Jenel Lausa was once at the top of the mixed martial arts (MMA) world. The Filipino fighter had everything he ever wanted as an athlete in the sport, but in an instant, all of that was taken away from him.
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From 2014 to 2016, Lausa defeated every opponent that was thrown at him, including a split decision win over Team Lakay’s Crisanto Pitpitunge for the vacant Pacific Xtreme Combat (PXC) flyweight championship. His remarkable run in the now-defunct Guam-based organization got him noticed by the Ultimate Fighting Championship (UFC). And, in 2016, he got counted among the handful of Filipinos to have ever fought for the promotion.
Lausa started off on the right foot. He defeated China’s Yao Zhikui via a unanimous decision in his debut in Melbourne, just two months after inking an exclusive contract with UFC.
But ever since his three-round demolition of Yao, Lausa went on a downward spiral. He suffered three consecutive excruciating defeats at the hands of foreign opposition. The string of setbacks began in April 2017, where he dropped a unanimous decision to Russia’s Magomed Bibulatov in front a passionate crowd in Buffalo, New York.
Lausa took another unanimous decision loss to American Top Team’s Eric Shelton, who used takedowns and ground dominance to beat the Filipino. The final nail in the coffin came in June 2018 when he succumbed to Japanese spitfire Ulka Sasaki’s rear-naked choke in the second round.
Following three-straight losses inside the Octagon, UFC had no other choice but to hand him the dreaded pink slip.
“That’s life, and I had to move on,” the Concepcion, Iloilo native says. “I did my best to at least get one win in my last three fights in the UFC, but it is what it is. There are winners and losers in the sport. I had to accept my fate.”
Already having made it to the mecca of MMA, Lausa scoured for a company that would take him in, doing everything he could to explore the free-agent market. But to no avail; he never received a return call from these organizations. That’s when he decided to go back to boxing.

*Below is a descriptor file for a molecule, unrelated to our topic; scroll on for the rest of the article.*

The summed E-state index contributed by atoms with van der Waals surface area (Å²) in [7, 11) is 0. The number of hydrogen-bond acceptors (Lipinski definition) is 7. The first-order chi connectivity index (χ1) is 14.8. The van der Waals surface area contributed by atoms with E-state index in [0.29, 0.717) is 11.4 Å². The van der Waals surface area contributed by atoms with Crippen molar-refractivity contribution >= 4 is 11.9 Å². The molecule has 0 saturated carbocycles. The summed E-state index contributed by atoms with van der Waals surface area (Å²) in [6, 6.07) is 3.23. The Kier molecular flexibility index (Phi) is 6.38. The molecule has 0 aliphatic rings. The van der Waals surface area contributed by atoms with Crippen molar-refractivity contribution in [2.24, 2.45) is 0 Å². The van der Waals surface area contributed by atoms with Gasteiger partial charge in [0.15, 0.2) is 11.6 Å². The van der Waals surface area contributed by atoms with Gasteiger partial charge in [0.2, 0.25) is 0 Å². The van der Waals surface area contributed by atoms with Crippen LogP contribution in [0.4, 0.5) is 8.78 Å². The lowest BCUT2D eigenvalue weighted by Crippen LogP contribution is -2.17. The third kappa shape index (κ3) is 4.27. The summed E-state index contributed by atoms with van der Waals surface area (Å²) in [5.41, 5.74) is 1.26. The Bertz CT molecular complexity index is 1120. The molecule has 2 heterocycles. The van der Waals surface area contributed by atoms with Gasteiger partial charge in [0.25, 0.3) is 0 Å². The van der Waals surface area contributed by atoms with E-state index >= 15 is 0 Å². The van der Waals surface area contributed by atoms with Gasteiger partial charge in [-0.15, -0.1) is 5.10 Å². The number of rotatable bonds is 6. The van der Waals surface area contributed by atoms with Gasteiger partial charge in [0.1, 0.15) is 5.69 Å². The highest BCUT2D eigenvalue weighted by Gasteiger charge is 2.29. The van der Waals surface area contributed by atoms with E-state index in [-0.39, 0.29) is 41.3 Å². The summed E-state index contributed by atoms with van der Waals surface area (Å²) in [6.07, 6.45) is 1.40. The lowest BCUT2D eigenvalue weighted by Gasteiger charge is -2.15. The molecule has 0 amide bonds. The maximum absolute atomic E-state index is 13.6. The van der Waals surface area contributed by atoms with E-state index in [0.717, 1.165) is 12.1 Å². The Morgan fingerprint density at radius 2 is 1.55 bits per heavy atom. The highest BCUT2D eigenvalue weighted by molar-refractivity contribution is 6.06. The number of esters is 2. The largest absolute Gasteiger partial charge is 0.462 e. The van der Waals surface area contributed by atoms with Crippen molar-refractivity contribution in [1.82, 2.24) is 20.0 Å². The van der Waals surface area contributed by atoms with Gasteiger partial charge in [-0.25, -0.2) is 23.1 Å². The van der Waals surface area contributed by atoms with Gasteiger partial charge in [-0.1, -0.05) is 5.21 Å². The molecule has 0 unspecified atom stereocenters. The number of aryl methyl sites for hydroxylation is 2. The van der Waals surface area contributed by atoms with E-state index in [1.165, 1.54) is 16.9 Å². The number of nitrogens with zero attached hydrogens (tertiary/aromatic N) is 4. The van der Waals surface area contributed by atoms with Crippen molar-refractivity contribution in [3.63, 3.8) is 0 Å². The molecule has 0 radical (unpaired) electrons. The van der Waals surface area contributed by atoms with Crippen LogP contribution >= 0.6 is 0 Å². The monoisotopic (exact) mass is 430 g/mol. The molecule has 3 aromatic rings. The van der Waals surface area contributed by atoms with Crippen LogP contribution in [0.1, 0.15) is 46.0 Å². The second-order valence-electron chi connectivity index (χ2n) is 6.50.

When he was still with PXC, Lausa moonlighted as a boxer to keep himself physically active while waiting for fight offers. He made his first boxing appearance in July 2014, winning against Pinoy journeyman Albert Campilan. From then on, Lausa won six more bouts in emphatic fashion, including a split decision triumph over Jon Jon Estrada to clinch the interim PBF super bantamweight title.
His boxing career was temporarily shelved when he joined UFC as it contractually barred him from competing in other forms of combat sports. But when the company let him go, it allowed him to lace up his boxing gloves once again.
“I love boxing. It is my first love and my first sport. A lot of promoters wanted me back in the ring, so my wife and I talked about it,” he shares. “We came to a decision to compete in boxing again while weighing other options for me out there.”
Although the pugilist holds an impressive track record, his return didn’t start off well. His comeback bout against former Philippine super bantamweight titlist Jhunriel Ramonal resulted in a majority decision.
Admittedly, Lausa saw that fight as a rude awakening, prompting him to acquire the services of former boxer Glenn Mondol as his new trainer. In addition, he moved from Mandaluyong to Makati to train at the MUMMA Fight Club.
With a new team behind him, Lausa found the success that he is longingly looking for, acing three matches in a row with flying colors. In his most recent outing, he knocked out Indonesian slugger Carlos Lopez in the fifth round to capture the GBO Asia Pacific super featherweight title.
Owning an outstanding record of 10-0-1 with six knockouts, the boxing future appears promising for Lausa. Despite the difference in pay grade from what he used to get in the UFC as compared to what he now receives in boxing, he believes that it will be at par once he starts to climb the ranks.
“I hope someday I can fight for a world title, but I am taking it one fight at a time. I am savoring each moment that I have,” says the 31-year-old. “It’s not all about the money. My team and I are happy on how things are going, and it’s different if you do what you love and want most.”
And Lausa is not closing the door on MMA either. But his focus right now is on the opportunities that are presently available to him such as his next fight in Hanoi. The featherweight bout is scheduled for October 19 against hometown favorite Nguyen Van Duong.
“I still can do both. I feel that I still have a lot to learn to be the best. It gives me a different type of challenge,” he says, “and I am here to conquer that challenge and be successful for my family.”